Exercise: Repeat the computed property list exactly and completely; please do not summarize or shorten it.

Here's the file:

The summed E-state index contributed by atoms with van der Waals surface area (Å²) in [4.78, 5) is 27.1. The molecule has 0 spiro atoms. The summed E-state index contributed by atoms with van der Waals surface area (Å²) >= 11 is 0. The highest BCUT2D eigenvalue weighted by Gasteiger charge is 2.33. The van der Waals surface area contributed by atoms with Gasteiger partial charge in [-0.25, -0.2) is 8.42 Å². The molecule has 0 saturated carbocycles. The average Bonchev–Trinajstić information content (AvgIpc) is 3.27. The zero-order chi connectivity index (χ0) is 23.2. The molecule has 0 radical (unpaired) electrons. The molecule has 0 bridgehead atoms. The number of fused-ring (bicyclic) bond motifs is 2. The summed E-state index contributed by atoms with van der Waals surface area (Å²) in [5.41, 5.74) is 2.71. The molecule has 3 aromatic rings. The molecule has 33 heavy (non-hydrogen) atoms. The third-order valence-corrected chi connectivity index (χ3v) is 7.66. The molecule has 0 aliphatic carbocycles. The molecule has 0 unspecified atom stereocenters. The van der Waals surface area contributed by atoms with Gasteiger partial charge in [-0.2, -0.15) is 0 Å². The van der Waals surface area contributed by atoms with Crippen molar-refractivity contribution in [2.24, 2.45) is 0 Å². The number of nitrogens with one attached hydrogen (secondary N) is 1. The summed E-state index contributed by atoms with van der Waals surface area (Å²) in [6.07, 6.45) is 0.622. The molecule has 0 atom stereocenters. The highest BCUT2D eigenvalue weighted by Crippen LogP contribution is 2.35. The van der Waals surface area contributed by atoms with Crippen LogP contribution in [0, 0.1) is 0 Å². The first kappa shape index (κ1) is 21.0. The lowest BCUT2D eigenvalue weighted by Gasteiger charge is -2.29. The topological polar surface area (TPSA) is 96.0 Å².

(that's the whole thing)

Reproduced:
The summed E-state index contributed by atoms with van der Waals surface area (Å²) in [4.78, 5) is 27.1. The molecule has 0 spiro atoms. The summed E-state index contributed by atoms with van der Waals surface area (Å²) >= 11 is 0. The highest BCUT2D eigenvalue weighted by Gasteiger charge is 2.33. The van der Waals surface area contributed by atoms with Gasteiger partial charge in [-0.25, -0.2) is 8.42 Å². The molecule has 0 saturated carbocycles. The average Bonchev–Trinajstić information content (AvgIpc) is 3.27. The zero-order chi connectivity index (χ0) is 23.2. The molecule has 0 radical (unpaired) electrons. The molecule has 0 bridgehead atoms. The number of fused-ring (bicyclic) bond motifs is 2. The summed E-state index contributed by atoms with van der Waals surface area (Å²) in [5.41, 5.74) is 2.71. The molecule has 3 aromatic rings. The molecule has 33 heavy (non-hydrogen) atoms. The third-order valence-corrected chi connectivity index (χ3v) is 7.66. The molecule has 0 aliphatic carbocycles. The molecule has 0 unspecified atom stereocenters. The van der Waals surface area contributed by atoms with Gasteiger partial charge in [-0.2, -0.15) is 0 Å². The van der Waals surface area contributed by atoms with Crippen molar-refractivity contribution in [2.24, 2.45) is 0 Å². The number of nitrogens with one attached hydrogen (secondary N) is 1. The summed E-state index contributed by atoms with van der Waals surface area (Å²) in [6.07, 6.45) is 0.622. The molecule has 0 atom stereocenters. The highest BCUT2D eigenvalue weighted by Crippen LogP contribution is 2.35. The van der Waals surface area contributed by atoms with Crippen LogP contribution in [0, 0.1) is 0 Å². The first kappa shape index (κ1) is 21.0. The lowest BCUT2D eigenvalue weighted by Gasteiger charge is -2.29. The topological polar surface area (TPSA) is 96.0 Å².